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Ad Age

May 08, 2020

By Lindsay Rittenhouse

Plus: S4 Capital released its first-quarter results this week, one agency gives mom what she truly wants this Mother’s Day and more

As we know, most production worldwide has come to a screeching halt due to the coronavirus pandemic. The issue has forced marketers and advertisers to get crafty in developing ads, something they are well trained to do. Agency execs say they are leaning on everything from drones to stock footage to animation to create spots for clients. Still, it remains a big challenge.

Genero, a self-proclaimed global creative platform for marketers, has developed an interactive map to assess the state of marketing and advertising production worldwide during this time. The Global Production Status Map provides marketers with a snapshot of the production restrictions in place in 80 global markets, “so they can make decisions about where, when and what to shoot,” says Genero. The company says it used data gathered from hundreds of its creators in its network and verified them against news and government sources. According to the map, Canada allows for medium-scale productions in certain areas like Vancouver with limited crews and social distancing as does China and Australia, among others; Iceland, as has been reported, has limits on gatherings of over 50 people but live production can move forward; and certain areas of the U.S. allow for small-scale productions depending on the state. Genero reports that 41.3 percent of the world currently allows for post production and studio product shoots; 31.3 percent allows for small-scale studio productions with talent; 26.3 percent allows for medium-scale productions with restrictions; and only 1.3 percent is open for full-scale productions.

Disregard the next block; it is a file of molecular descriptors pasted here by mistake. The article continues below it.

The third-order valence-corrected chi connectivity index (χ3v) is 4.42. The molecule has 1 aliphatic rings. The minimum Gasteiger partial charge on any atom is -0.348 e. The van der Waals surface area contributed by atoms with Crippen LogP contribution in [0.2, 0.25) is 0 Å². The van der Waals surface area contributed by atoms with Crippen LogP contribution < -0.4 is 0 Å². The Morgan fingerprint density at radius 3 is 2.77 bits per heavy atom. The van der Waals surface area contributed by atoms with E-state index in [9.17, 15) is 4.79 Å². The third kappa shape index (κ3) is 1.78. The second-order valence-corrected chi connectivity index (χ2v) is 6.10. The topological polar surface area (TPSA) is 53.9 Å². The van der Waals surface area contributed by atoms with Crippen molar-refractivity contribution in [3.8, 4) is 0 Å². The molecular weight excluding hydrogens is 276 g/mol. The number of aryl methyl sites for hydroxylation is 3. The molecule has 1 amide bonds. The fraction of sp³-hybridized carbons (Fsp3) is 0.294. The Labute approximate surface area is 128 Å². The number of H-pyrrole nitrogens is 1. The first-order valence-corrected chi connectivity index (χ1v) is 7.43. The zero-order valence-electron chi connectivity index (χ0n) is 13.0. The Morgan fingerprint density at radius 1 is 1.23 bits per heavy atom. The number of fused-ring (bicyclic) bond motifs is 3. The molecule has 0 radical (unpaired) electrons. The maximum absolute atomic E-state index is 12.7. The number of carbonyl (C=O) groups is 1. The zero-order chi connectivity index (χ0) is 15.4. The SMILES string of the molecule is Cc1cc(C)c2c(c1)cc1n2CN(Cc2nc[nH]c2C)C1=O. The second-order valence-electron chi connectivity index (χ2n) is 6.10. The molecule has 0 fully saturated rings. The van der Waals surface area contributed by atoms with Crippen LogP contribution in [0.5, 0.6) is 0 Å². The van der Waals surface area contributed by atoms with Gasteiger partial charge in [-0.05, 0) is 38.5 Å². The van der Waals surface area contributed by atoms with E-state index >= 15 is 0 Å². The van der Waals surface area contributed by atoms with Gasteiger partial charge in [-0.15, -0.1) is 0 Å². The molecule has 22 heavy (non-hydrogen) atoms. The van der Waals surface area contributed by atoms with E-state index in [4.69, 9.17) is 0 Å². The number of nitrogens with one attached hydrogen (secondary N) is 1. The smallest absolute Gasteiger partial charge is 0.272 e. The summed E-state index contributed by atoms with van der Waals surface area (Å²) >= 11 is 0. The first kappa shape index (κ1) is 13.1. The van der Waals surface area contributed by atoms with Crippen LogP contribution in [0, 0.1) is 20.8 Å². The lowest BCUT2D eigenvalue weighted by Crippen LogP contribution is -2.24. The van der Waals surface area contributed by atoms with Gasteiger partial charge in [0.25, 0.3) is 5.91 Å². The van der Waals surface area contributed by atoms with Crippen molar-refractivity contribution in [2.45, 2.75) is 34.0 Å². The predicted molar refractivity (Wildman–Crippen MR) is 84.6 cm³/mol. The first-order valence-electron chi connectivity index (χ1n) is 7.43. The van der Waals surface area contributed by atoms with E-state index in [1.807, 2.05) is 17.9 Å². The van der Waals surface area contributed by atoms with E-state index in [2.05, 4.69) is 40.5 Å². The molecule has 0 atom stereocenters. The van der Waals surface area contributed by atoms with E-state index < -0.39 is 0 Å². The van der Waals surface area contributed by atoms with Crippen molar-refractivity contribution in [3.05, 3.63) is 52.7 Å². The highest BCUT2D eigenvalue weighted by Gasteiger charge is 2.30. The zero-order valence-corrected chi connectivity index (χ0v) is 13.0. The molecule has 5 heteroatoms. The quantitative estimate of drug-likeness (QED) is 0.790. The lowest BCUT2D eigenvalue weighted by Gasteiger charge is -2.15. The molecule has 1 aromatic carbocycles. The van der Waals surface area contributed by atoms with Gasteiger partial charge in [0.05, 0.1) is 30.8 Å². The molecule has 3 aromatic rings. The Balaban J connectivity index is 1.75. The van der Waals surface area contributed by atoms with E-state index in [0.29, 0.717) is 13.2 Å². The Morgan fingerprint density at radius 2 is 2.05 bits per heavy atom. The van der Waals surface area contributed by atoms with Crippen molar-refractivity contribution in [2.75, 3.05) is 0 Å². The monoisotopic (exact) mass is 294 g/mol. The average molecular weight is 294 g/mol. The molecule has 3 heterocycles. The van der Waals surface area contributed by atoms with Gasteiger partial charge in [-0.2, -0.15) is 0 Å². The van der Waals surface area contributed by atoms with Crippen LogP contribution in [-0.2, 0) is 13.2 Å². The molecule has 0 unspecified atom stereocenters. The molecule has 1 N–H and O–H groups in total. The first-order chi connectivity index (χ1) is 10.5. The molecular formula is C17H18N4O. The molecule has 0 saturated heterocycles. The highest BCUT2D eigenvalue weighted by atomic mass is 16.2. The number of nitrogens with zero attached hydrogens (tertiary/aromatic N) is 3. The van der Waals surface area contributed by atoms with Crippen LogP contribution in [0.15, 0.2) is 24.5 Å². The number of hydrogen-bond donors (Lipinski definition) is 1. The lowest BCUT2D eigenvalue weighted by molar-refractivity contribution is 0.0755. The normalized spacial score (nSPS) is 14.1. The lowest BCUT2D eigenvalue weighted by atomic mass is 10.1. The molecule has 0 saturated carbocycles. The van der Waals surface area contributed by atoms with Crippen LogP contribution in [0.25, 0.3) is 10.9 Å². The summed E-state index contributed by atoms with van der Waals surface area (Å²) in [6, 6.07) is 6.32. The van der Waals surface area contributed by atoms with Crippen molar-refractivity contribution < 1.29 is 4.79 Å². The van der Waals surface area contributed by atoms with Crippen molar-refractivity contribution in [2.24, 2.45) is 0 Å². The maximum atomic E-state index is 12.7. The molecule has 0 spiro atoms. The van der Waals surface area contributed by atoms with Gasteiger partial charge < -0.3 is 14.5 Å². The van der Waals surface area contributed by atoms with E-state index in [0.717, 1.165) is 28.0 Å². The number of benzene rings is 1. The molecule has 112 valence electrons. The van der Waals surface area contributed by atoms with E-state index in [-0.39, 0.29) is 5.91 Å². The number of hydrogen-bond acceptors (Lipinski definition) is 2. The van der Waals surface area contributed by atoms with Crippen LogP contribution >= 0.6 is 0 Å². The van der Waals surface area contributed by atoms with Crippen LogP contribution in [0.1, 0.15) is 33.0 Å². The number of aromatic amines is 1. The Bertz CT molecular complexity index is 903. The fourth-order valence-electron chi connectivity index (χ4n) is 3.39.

“These are unprecedented times for the creative industry and obviously safety is the first priority,” Genero CEO and Co-Founder Mick Entwisle says. “But for marketers who haven’t had to hit pause completely, this map provides a range of options for moving forward with the relevant precautions in place. We’re so proud to see our creators around the world coming up with safe, innovative ways to keep producing content in such a challenging environment.”More Ad Age newsThe Martin Agency’s Kristen Cavallo on being proactive during the pandemicLindsay RittenhouseA regularly updated list tracking marketers’ response to coronavirusAd Age Staff18 brands getting in on virtual graduations and proms (with a slew of celebs)Ilyse Liffreing

S4 Capital’s first-quarter update

Alongside its first quarter earnings release this week, S4 Capital detailed the cost-cutting measures it has implemented due to the coronavirus pandemic. S4 Founder and Executive Chairman Martin Sorrell says the company has reduced non-essential expenses; reduced hiring; some of its executives have taken pay cuts; and it has “adjusted” its “headcount numbers marginally to reflect changing functional and geographic patterns in client demand.” Sorrell says, too, that S4 will examine “office lease patterns in various cities” and terminate and consolidate real estate “where possible.” He says “many of our people are indicating a current preference to continue to work from home.” S4 employs a network of 2,500 people across 30 countries. MightyHive, part of S4, also announced that it would be offering clients a free trial of MightyDesk—a suite of tools that enables media buyers to scale their programmatic operations—throughout the second quarter due to the pandemic. That offers follows Publicis Groupe saying it would be offering clients a 100 percent refund should Epsilon fail to deliver on specific business outcomes.